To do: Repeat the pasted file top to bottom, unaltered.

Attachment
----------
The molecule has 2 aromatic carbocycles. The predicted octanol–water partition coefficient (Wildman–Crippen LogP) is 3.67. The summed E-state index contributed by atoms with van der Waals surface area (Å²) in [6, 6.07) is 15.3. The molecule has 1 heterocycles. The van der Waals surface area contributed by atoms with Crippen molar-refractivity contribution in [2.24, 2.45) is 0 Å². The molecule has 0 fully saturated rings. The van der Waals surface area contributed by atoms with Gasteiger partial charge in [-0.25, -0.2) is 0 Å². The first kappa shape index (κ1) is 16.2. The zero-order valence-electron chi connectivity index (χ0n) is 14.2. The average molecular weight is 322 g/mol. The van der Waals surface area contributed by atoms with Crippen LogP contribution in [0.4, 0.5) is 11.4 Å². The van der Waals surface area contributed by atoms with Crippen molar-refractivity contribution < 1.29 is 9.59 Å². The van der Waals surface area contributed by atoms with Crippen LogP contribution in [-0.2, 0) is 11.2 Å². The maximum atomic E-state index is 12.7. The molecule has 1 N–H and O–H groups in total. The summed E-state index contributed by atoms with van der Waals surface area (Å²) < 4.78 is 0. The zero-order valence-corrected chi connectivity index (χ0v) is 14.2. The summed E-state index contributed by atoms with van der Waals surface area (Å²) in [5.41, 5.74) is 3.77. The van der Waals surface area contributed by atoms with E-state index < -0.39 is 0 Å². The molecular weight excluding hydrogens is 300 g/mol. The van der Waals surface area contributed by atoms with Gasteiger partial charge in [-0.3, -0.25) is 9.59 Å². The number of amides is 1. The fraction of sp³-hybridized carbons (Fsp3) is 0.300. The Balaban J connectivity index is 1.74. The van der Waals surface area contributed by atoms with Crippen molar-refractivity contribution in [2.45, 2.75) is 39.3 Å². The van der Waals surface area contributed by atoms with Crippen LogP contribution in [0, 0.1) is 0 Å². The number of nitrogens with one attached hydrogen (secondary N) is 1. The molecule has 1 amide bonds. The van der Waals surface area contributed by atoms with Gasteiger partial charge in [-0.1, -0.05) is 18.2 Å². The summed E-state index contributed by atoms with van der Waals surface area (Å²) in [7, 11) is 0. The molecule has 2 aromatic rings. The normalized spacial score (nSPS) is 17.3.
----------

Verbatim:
The molecule has 2 aromatic carbocycles. The predicted octanol–water partition coefficient (Wildman–Crippen LogP) is 3.67. The summed E-state index contributed by atoms with van der Waals surface area (Å²) in [6, 6.07) is 15.3. The molecule has 1 heterocycles. The van der Waals surface area contributed by atoms with Crippen molar-refractivity contribution in [2.24, 2.45) is 0 Å². The molecule has 0 fully saturated rings. The van der Waals surface area contributed by atoms with Gasteiger partial charge in [-0.25, -0.2) is 0 Å². The first kappa shape index (κ1) is 16.2. The zero-order valence-electron chi connectivity index (χ0n) is 14.2. The average molecular weight is 322 g/mol. The van der Waals surface area contributed by atoms with Crippen LogP contribution in [0.4, 0.5) is 11.4 Å². The van der Waals surface area contributed by atoms with Crippen molar-refractivity contribution < 1.29 is 9.59 Å². The van der Waals surface area contributed by atoms with Crippen LogP contribution in [-0.2, 0) is 11.2 Å². The maximum atomic E-state index is 12.7. The molecule has 1 N–H and O–H groups in total. The summed E-state index contributed by atoms with van der Waals surface area (Å²) < 4.78 is 0. The zero-order valence-corrected chi connectivity index (χ0v) is 14.2. The summed E-state index contributed by atoms with van der Waals surface area (Å²) in [5.41, 5.74) is 3.77. The van der Waals surface area contributed by atoms with E-state index < -0.39 is 0 Å². The molecular weight excluding hydrogens is 300 g/mol. The van der Waals surface area contributed by atoms with Gasteiger partial charge in [-0.3, -0.25) is 9.59 Å². The number of amides is 1. The fraction of sp³-hybridized carbons (Fsp3) is 0.300. The Balaban J connectivity index is 1.74. The van der Waals surface area contributed by atoms with Crippen molar-refractivity contribution in [2.45, 2.75) is 39.3 Å². The van der Waals surface area contributed by atoms with Crippen LogP contribution in [0, 0.1) is 0 Å². The number of nitrogens with one attached hydrogen (secondary N) is 1. The molecule has 1 amide bonds. The van der Waals surface area contributed by atoms with Gasteiger partial charge in [-0.1, -0.05) is 18.2 Å². The summed E-state index contributed by atoms with van der Waals surface area (Å²) in [7, 11) is 0. The molecule has 2 aromatic rings. The normalized spacial score (nSPS) is 17.3.